What we’re doing is telling stories that haven’t been told before. This Spider-Man represents something special to me and a lot of people at Marvel; it’s what we should be doing, finding new stories very much in tune with the characters but pushing it further. Getting to these new stories opens up new challenges and new reactions from the readers. What we’ll show in ULTIMATE FALLOUT is something that will cause a nice debate online, but it’s a debate worth having opposed to being about something trivial.

Marvel.com: The series has you, Nick and Jonathan sharing the writing duties, but you’re not really co-writing; you’re each doing individual story threads inside the same book.

ULTIMATE FALLOUT #6 cover by Bryan Hitch

Brian Michael Bendis: Right. How it worked out was that I found the framework for the piece. I worked with Jonathan on this framework, and then set out that I needed the first issue and most of the last issue to make the story work overall. For those issues in between, each of us laid out how many pages we needed to do our stories and editor Mark Paniccia made it all mesh together. We all wrote our own individual scenes by ourselves, so it’s not co-writing really but collaborating.

There’s only three of us, so we were able to coordinate our plans to work separately but in conjunction with one another. I needed to focus on Spider-Man, and Jonathan had a lot of things he needed to do for the Ultimates, with Nick handling the X-Men stuff he needed to clean up and lay out for the future.

We’re all pals, and very admiring of each other. It’s been very easy to collaborate with them

Marvel.com: That brings up an interesting facet to your role at Marvel. You’ve gone from the hot newcomer to being—

Brian Michael Bendis: I don’t like how this question is sounding.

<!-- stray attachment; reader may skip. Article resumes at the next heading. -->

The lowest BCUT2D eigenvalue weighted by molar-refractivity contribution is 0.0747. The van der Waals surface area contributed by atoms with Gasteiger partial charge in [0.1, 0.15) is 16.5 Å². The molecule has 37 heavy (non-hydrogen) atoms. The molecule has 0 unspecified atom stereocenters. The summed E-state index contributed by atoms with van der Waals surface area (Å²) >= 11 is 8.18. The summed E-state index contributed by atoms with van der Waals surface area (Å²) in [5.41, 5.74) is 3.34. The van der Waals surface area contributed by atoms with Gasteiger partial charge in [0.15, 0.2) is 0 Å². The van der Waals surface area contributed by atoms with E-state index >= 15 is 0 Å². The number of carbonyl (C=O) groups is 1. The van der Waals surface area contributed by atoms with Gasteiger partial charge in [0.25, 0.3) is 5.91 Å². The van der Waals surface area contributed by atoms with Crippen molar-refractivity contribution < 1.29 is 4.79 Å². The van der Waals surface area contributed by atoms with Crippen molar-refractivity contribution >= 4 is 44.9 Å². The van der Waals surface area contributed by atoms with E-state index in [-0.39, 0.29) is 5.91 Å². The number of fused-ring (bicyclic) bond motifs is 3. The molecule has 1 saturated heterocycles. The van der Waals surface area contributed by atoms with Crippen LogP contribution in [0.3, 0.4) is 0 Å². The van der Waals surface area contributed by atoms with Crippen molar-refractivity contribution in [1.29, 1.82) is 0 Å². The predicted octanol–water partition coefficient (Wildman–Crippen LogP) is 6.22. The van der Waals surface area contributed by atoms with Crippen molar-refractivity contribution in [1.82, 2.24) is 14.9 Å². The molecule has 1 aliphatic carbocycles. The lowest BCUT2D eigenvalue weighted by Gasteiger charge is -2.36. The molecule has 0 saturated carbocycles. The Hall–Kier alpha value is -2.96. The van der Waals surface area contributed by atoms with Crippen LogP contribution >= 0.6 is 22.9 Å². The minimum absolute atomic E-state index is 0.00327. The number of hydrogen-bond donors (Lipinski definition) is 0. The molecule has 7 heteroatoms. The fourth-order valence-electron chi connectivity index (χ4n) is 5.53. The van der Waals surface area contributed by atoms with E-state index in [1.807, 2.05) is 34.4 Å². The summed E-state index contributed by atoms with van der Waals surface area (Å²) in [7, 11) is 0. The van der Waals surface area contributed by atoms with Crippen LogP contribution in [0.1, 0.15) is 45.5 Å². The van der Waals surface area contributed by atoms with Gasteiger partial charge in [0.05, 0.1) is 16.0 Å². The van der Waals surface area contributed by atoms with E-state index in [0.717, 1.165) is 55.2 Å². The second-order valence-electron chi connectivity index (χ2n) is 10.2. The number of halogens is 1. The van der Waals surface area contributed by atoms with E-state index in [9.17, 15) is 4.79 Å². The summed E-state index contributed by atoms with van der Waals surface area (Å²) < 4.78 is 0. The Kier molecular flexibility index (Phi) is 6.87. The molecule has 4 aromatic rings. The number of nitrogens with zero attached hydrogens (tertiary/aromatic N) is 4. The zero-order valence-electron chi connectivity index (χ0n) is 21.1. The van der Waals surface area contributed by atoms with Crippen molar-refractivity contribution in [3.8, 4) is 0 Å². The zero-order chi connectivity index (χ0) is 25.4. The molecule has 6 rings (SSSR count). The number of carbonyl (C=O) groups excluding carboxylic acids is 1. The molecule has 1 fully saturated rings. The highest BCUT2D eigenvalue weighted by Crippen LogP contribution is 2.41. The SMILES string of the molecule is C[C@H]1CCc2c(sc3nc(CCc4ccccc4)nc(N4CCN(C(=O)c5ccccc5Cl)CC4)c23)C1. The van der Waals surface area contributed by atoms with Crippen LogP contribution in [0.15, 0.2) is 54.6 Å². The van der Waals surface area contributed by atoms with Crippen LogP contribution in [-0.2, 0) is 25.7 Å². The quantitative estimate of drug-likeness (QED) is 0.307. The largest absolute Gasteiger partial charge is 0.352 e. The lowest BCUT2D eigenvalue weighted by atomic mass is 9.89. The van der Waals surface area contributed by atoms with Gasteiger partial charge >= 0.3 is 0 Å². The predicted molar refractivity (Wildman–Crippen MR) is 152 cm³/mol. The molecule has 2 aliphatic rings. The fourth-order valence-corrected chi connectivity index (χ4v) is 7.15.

Marvel.com: Give me a bit of rope here and see how it goes. You’re now the experienced hand at all of this, so what’s it like working with two guys in the position you were back with you co-founded the Ultimate line?

Brian Michael Bendis: The way the industry is today, if you have been in it for more than three years you win. If you look back and think of all the people who have come and gone, if you hang in there and keep doing good work then eventually someone will high-five you.

The new Ultimate Spider-Man by Sara Pichelli

I don’t take credit for how Hickman’s career has turned out, but I’ve been a vocal champion of his work and he lived up to all our expectations. That’s one of the most enjoyable parts of my gig at Marvel, to see if I can find creators to point out and get them going. But I don’t want to take too much credit; if I didn’t do it, then someone else would have picked him out too. I just happened to go into the comic store and read Nightly News first.

For Nick Spencer, he makes me feel a little bit old. It has nothing to do with how his career turned out, but he started as a big poster on my message board and now he’s writing next to me. It’s really cool to see how the world works; if you do the hard work, you eventually get in.

The real test of this for me is to look at it and say, “Would I buy these re-launches of ULTIMATES by Hickman and ULTIMATE COMICS X-MEN by Spencer?” Definitely.

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Also, you made a mistake: You are showing preview art from Avengers 15, not 16.


Ugh, Bachalo is back in issue 15?